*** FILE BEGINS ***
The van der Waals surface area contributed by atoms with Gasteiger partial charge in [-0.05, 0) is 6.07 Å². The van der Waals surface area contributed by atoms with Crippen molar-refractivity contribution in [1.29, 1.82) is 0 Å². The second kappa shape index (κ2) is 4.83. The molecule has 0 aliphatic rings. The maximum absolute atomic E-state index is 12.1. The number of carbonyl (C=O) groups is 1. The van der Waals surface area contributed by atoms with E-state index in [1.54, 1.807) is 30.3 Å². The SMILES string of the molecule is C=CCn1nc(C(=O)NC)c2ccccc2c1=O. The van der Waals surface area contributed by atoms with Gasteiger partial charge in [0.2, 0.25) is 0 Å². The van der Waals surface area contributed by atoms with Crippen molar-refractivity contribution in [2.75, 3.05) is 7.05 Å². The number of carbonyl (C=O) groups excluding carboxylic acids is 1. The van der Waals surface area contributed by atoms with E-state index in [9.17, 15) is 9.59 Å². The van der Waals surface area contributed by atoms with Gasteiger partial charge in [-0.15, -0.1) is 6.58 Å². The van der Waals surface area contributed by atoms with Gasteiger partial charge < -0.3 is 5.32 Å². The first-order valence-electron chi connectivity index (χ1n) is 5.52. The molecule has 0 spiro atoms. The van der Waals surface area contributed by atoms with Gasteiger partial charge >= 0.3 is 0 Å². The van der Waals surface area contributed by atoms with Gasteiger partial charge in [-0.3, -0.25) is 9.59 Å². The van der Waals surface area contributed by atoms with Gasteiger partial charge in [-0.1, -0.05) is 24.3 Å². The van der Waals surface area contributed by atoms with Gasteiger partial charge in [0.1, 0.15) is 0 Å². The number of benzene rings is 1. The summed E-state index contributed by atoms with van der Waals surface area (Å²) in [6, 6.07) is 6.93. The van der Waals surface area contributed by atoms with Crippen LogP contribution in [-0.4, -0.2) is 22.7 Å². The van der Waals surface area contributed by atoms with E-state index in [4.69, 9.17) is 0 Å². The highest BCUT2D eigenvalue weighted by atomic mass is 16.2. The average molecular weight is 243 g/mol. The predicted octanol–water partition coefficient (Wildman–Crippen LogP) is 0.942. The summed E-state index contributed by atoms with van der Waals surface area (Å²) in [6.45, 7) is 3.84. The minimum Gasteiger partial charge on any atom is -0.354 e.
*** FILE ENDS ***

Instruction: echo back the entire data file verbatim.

The van der Waals surface area contributed by atoms with Gasteiger partial charge in [-0.05, 0) is 6.07 Å². The van der Waals surface area contributed by atoms with Crippen molar-refractivity contribution in [1.29, 1.82) is 0 Å². The second kappa shape index (κ2) is 4.83. The molecule has 0 aliphatic rings. The maximum absolute atomic E-state index is 12.1. The number of carbonyl (C=O) groups is 1. The van der Waals surface area contributed by atoms with E-state index in [1.54, 1.807) is 30.3 Å². The SMILES string of the molecule is C=CCn1nc(C(=O)NC)c2ccccc2c1=O. The van der Waals surface area contributed by atoms with Gasteiger partial charge in [0.2, 0.25) is 0 Å². The van der Waals surface area contributed by atoms with Crippen molar-refractivity contribution in [2.75, 3.05) is 7.05 Å². The number of carbonyl (C=O) groups excluding carboxylic acids is 1. The van der Waals surface area contributed by atoms with E-state index in [9.17, 15) is 9.59 Å². The van der Waals surface area contributed by atoms with Gasteiger partial charge in [-0.15, -0.1) is 6.58 Å². The van der Waals surface area contributed by atoms with Gasteiger partial charge < -0.3 is 5.32 Å². The first-order valence-electron chi connectivity index (χ1n) is 5.52. The molecule has 0 spiro atoms. The van der Waals surface area contributed by atoms with Gasteiger partial charge >= 0.3 is 0 Å². The van der Waals surface area contributed by atoms with Gasteiger partial charge in [-0.3, -0.25) is 9.59 Å². The van der Waals surface area contributed by atoms with Gasteiger partial charge in [-0.1, -0.05) is 24.3 Å². The van der Waals surface area contributed by atoms with Gasteiger partial charge in [0.1, 0.15) is 0 Å². The number of benzene rings is 1. The summed E-state index contributed by atoms with van der Waals surface area (Å²) in [6, 6.07) is 6.93. The van der Waals surface area contributed by atoms with Crippen LogP contribution in [-0.4, -0.2) is 22.7 Å². The van der Waals surface area contributed by atoms with E-state index in [4.69, 9.17) is 0 Å². The highest BCUT2D eigenvalue weighted by atomic mass is 16.2. The average molecular weight is 243 g/mol. The predicted octanol–water partition coefficient (Wildman–Crippen LogP) is 0.942. The summed E-state index contributed by atoms with van der Waals surface area (Å²) in [6.45, 7) is 3.84. The minimum Gasteiger partial charge on any atom is -0.354 e.